A British romance by Cara Cooper.
Cassandra Waverley is thrilled with her beautiful harbourside restaurant. She's escaped a stressful job in the city and a personal meltdown which haunts her still. Just when she is relishing her seaside haven, dark, brooding Adam Hawthorne turns up, taking an unhealthy interest in her property and turning her world upside down.
He's a serious threat, both to her business and to her heart. The more she learns about him the more she realises he's a man with mysteries in his own past. Throw in a wayward younger sister and a rescue kitten who needs a home and Cassandra has her work cut out for her. Will she ever find a safe harbour, and a love that will endure?
He was every possible kind of threat. Cassandra Waverley stood with folded arms and her hand cradling her chin, studying him out of the window of her small harbourside restaurant. If he had noticed her, he wasn’t letting on. She bit her thumbnail and shifted uneasily from one foot to another.
‘He’s been out there for 40 minutes now. Someone should go out and ask him what he’s up to.’
Megan sat at one of the little round tables and picked up another fork, polished it with the fresh white tea towel and peered at the stranger standing across the road. ‘Well, you’re never backward in coming forward. You could do it.’
‘I suppose I could, but unfortunately I don’t own the street so I can’t go and accost people walking up and down it and demand to know what they’re doing.’ Cassandra was aware she was being bad tempered, but concern had clouded her green eyes and, apparently, her judgement.
‘Actually, he’s kind of cute, don’t you think?’ Luckily Megan, sweet as ever, hadn’t taken offence. She picked up a spoon and polished it till she could see her face looking back.
Exasperation rang in Cassandra’s voice. ‘If you think someone decidedly suspicious, who has stood for half an hour taking photos of your property and who has stony black eyes that miss nothing is cute, I suppose so. I’d say he looks dodgy.’
Megan stopped her polishing and put her head to one side, considering. ‘Uh huh, dangerous sums him up more like. Wonderfully dangerous, like a big cat waiting to pounce. I’d take bets this sleepy old town hasn’t seen a man as dangerous as that since there were pirates in the harbour.’
‘Yup, and they ran the pirates out because they didn’t want that sort round here. What on Earth do you think he’s up to?’ Cassandra could feel her chest tightening with the tension.
Megan who now had in front of her three neat piles of knives, forks and spoons came over and stood by the window. Megan was short, slightly round with dark straight neatly cropped hair. A complete opposite to her boss, Cassandra, who stood tall, with long untameable blonde locks and olive green eyes. The only similarity the two girls had was the standard waitress uniform they wore of black hipster trousers and crisp white shirts. Even here they differed in that Megan spilt plumply over the top of her waistband whereas Cassandra’s hip bones could be seen underneath hers.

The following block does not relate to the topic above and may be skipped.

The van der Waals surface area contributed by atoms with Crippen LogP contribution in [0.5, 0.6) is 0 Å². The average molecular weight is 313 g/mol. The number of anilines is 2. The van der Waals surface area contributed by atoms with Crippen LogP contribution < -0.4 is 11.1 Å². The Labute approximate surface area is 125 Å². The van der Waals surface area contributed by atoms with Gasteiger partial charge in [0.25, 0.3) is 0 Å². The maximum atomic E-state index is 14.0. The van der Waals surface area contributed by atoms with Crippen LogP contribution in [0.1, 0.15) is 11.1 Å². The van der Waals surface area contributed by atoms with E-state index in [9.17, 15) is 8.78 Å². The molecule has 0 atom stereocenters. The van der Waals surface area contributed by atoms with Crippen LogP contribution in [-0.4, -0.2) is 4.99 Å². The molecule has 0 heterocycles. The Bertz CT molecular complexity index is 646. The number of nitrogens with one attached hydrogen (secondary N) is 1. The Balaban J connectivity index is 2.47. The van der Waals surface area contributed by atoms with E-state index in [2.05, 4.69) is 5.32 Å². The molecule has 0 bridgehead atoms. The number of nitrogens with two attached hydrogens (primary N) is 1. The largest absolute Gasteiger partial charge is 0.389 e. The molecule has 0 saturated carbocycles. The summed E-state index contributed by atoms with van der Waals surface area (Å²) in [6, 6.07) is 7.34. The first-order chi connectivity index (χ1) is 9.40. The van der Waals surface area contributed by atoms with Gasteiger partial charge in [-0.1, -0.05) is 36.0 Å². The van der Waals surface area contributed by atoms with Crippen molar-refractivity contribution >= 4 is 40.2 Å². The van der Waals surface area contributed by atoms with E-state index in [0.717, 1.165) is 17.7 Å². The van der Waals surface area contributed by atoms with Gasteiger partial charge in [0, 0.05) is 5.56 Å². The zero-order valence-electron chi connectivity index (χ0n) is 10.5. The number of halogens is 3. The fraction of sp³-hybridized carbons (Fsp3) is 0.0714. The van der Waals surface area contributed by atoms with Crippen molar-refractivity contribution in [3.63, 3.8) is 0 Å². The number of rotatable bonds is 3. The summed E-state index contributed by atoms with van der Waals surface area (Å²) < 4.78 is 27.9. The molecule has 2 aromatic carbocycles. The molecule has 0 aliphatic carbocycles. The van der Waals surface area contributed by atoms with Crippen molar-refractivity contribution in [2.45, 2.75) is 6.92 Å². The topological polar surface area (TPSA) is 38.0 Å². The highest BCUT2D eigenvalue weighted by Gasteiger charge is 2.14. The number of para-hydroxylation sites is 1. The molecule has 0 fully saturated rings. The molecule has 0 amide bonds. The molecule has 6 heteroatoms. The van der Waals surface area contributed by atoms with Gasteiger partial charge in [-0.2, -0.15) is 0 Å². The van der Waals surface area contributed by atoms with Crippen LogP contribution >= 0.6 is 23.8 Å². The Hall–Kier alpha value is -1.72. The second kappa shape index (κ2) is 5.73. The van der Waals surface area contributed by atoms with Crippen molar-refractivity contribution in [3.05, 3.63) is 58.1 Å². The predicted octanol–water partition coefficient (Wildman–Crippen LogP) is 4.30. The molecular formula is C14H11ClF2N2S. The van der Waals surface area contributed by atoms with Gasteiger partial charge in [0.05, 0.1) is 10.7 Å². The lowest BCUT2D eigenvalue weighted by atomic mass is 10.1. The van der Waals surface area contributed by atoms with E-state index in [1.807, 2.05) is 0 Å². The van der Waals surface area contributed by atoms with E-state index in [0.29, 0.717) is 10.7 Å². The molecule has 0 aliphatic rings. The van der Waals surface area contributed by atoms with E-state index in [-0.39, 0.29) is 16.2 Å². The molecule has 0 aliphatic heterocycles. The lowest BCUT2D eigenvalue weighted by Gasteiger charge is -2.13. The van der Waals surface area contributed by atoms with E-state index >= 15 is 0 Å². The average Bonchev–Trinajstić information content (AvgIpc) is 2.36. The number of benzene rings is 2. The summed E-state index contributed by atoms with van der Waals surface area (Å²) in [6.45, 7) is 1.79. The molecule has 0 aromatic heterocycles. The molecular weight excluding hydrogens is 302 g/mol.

‘Maybe he’s a tourist,’ ventured Megan.
‘On his own, and pacing backwards and forwards. I don’t think so. He’s casing the joint in some way.’
‘Casing the joint,’ laughed Megan. ‘You’ve been watching too many gangster movies.’
‘Maybe that’s it,’ sparked Cassandra. ‘He’s either a crook ... or a policeman.’
‘He could be. He’s certainly got the build for it. With shoulders that wide and being that tall he could protect anybody. But why would any policeman be interested in this sleepy old place? Nothing ever happens here.’
‘Good question. Well, that only leaves us with him being a crook of some sort. Now those new antiques places have opened round the corner, he might be sussing them out.’
‘You know what I think,’ said Megan sitting herself down at the table again, taking out a paper napkin and wrapping a knife, fork and spoon up in it.
‘No, what?’ asked Cassandra, all ears.
‘I think you’ve got too fertile an imagination.’ Megan placed the rolled-up napkin in a large earthenware jug and prepared to start the next one.
‘I’m only being observant.’ Cassandra ran her hands along the crystals which dangled from threads in front of the window and threw rainbows from the early morning sun, all round the peppermint green walls. ‘And protecting myself.’
‘Are they part of your protection?’ Megan pointed to the dancing glass crystals.
‘Of course they are. They energise the chi currents which promote harmony and happiness. Perhaps they’ll ward him off.’
Megan snorted. ‘If he really is some sort of crook it’ll take a lot more than a few sparkly crystals and you frowning at him to see him off.’ She didn’t know anything about all that mystical Chinese stuff but she knew that since Cassandra had bought and done up the restaurant, it did have an extraordinarily peaceful feel to it.
Cassandra wandered to the bar at the back of the restaurant with a definite harrumph. Well, Megan might not be unnerved by the stranger but then she didn’t own the Feng Shui restaurant. She hadn’t staked her whole future and virtually every penny she had in it the way Cassandra had.
Taking a pair of secateurs out of the side drawer, Cassandra marched over to the door, a determined look on her face.
‘Crikey, you’re not planning to attack him with those, are you?’
‘Very funny. I’m going out to pick some fresh flowers for the tables and to show him I’ve seen him.’
‘I bet that’ll get him quaking in his smart leather shoes.’